Anyway. After this we went for a walk. Away from Oxford Street. Mama was happy wandering around the back streets but it wasn’t long before we tired of taking pictures of random doorways, people, dresses, shoes and so on and demanded actual entertainment. We all got a kick out of this pyrexed over wall painting though, which Mama says is by somebody called Banksy. Well, it’s a rat, innit? Animal interest, especially animal interest which Papa is scared of is always worth seeing.
Luckily, before rebellion really set in we stumbled upon an excellent little playground in the bottom right hand corner of Regents’ Park, and thus the day was saved.
Currently GRAD has an exhibition on Bolt, a 1931 ballet by Dmitri Shostakovitch. Mama is wise to GRAD now and we popped in there when we were in the area and had a bit of time to kill.
Bolt is a fascinating sort of ballet. It tells the story of a young Soviet man who gets sacked from his job at a local factory for skiving off, goes to a bar, gets what Mama describes as ‘rat arsed’ and decides to stick a bolt into the machinery in the factory where he works, thus sabotaging it. As you do.
He actually gets caught at the very beginning of the second act and the dastardly plan is foiled. The rest of the ballet is, in fact, the surreal dream of the young Soviet boy who grassed up our anitihero. It’s all about becoming a lifeguard (what else?) and military parades (of course it is).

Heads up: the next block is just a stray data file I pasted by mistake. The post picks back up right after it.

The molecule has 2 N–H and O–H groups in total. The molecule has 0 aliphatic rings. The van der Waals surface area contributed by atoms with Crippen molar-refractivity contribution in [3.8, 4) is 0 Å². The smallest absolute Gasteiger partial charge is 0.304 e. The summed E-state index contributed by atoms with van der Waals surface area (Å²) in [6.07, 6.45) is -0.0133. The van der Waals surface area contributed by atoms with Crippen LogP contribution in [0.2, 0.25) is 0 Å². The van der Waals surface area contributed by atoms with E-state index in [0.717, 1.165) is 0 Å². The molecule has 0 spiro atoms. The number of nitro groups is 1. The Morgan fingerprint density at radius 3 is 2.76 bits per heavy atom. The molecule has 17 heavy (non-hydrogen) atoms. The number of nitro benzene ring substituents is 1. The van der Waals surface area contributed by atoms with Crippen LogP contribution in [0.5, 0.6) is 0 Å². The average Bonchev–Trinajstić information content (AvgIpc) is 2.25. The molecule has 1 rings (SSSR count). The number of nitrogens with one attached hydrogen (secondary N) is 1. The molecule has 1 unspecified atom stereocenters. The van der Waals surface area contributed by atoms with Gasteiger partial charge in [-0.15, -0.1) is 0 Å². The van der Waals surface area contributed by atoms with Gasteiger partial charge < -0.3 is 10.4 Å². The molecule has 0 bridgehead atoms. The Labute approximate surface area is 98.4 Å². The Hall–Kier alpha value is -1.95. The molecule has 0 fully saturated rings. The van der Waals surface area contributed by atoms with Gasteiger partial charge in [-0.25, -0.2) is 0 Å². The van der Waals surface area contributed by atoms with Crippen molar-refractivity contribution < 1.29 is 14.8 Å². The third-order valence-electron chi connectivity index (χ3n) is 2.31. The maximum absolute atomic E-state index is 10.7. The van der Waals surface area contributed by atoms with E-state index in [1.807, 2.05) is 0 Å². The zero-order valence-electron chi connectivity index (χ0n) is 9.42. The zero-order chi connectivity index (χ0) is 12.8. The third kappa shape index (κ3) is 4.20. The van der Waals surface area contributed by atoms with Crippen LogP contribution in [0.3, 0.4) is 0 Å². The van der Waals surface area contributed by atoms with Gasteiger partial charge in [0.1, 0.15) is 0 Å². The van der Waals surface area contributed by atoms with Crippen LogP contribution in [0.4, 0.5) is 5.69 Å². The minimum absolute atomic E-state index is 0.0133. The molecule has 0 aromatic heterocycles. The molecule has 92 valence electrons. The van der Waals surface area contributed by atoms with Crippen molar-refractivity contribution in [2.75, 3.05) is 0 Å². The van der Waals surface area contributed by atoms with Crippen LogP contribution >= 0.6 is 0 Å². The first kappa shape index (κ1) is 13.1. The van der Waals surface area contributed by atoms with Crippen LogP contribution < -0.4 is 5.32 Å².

Mind you, that sort of plot twist is perfectly normal for ballets, Mama says, she who went to see Giselle last year.* This is not what makes the ballet so interesting.
What makes it interesting is that at first glance it is a straight bit of Soviet propaganda, yes, that’s right folks, a propaganda BALLET, but either because they actually meant to poke fun at the genre or because Shostakovitch, the choreographer, Fedor Lopukhov, and the costume designer, Tatiana Bruni, got a bit carried away with the enjoyment of plotting the scenes of debauched revelry, including wildly entertaining drunken ballet dancing, and putting wiry ballerinas into unflattering gym slips for the morning exercises at the workplaces set pieces, it comes across as more of a bit of a piss take (says Mama).
Which was not well received. The perils of glorifying industrial processes through the medium of interpretive dance.